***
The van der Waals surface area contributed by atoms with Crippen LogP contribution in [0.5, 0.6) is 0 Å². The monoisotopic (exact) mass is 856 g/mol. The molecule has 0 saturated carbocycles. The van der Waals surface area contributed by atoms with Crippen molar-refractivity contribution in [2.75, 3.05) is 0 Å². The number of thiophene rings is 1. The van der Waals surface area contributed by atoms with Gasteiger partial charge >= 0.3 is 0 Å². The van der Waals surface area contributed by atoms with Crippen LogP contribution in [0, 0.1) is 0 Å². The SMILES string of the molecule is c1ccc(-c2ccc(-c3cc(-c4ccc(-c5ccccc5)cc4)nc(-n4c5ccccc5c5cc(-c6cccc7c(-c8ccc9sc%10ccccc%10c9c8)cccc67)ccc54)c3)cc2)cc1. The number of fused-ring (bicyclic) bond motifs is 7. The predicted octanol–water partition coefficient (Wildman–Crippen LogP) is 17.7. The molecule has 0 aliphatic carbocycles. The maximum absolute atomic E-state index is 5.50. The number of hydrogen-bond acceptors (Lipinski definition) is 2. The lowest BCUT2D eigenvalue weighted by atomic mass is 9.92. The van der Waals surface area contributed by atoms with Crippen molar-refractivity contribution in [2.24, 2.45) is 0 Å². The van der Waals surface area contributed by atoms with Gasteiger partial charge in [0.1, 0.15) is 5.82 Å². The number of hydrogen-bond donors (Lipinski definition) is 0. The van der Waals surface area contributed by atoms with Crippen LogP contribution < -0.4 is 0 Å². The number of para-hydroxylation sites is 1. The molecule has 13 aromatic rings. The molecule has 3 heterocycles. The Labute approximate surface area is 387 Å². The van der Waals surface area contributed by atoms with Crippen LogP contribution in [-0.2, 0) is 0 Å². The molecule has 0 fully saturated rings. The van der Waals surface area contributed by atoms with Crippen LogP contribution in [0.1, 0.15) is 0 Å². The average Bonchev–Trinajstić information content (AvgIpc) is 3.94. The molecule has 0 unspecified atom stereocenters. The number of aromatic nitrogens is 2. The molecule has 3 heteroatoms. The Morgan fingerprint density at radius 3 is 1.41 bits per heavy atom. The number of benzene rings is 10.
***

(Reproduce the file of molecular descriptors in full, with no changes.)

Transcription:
The van der Waals surface area contributed by atoms with Crippen LogP contribution in [0.5, 0.6) is 0 Å². The monoisotopic (exact) mass is 856 g/mol. The molecule has 0 saturated carbocycles. The van der Waals surface area contributed by atoms with Crippen molar-refractivity contribution in [2.75, 3.05) is 0 Å². The number of thiophene rings is 1. The van der Waals surface area contributed by atoms with Gasteiger partial charge >= 0.3 is 0 Å². The van der Waals surface area contributed by atoms with Crippen LogP contribution in [0, 0.1) is 0 Å². The SMILES string of the molecule is c1ccc(-c2ccc(-c3cc(-c4ccc(-c5ccccc5)cc4)nc(-n4c5ccccc5c5cc(-c6cccc7c(-c8ccc9sc%10ccccc%10c9c8)cccc67)ccc54)c3)cc2)cc1. The number of fused-ring (bicyclic) bond motifs is 7. The predicted octanol–water partition coefficient (Wildman–Crippen LogP) is 17.7. The molecule has 0 aliphatic carbocycles. The maximum absolute atomic E-state index is 5.50. The number of hydrogen-bond acceptors (Lipinski definition) is 2. The lowest BCUT2D eigenvalue weighted by atomic mass is 9.92. The van der Waals surface area contributed by atoms with Crippen molar-refractivity contribution in [2.24, 2.45) is 0 Å². The van der Waals surface area contributed by atoms with Gasteiger partial charge in [0.1, 0.15) is 5.82 Å². The number of hydrogen-bond donors (Lipinski definition) is 0. The van der Waals surface area contributed by atoms with Crippen LogP contribution < -0.4 is 0 Å². The number of para-hydroxylation sites is 1. The molecule has 13 aromatic rings. The molecule has 3 heterocycles. The Labute approximate surface area is 387 Å². The van der Waals surface area contributed by atoms with Crippen LogP contribution in [-0.2, 0) is 0 Å². The molecule has 0 fully saturated rings. The van der Waals surface area contributed by atoms with Crippen LogP contribution in [0.1, 0.15) is 0 Å². The average Bonchev–Trinajstić information content (AvgIpc) is 3.94. The molecule has 0 unspecified atom stereocenters. The number of aromatic nitrogens is 2. The molecule has 3 heteroatoms. The Morgan fingerprint density at radius 3 is 1.41 bits per heavy atom. The number of benzene rings is 10.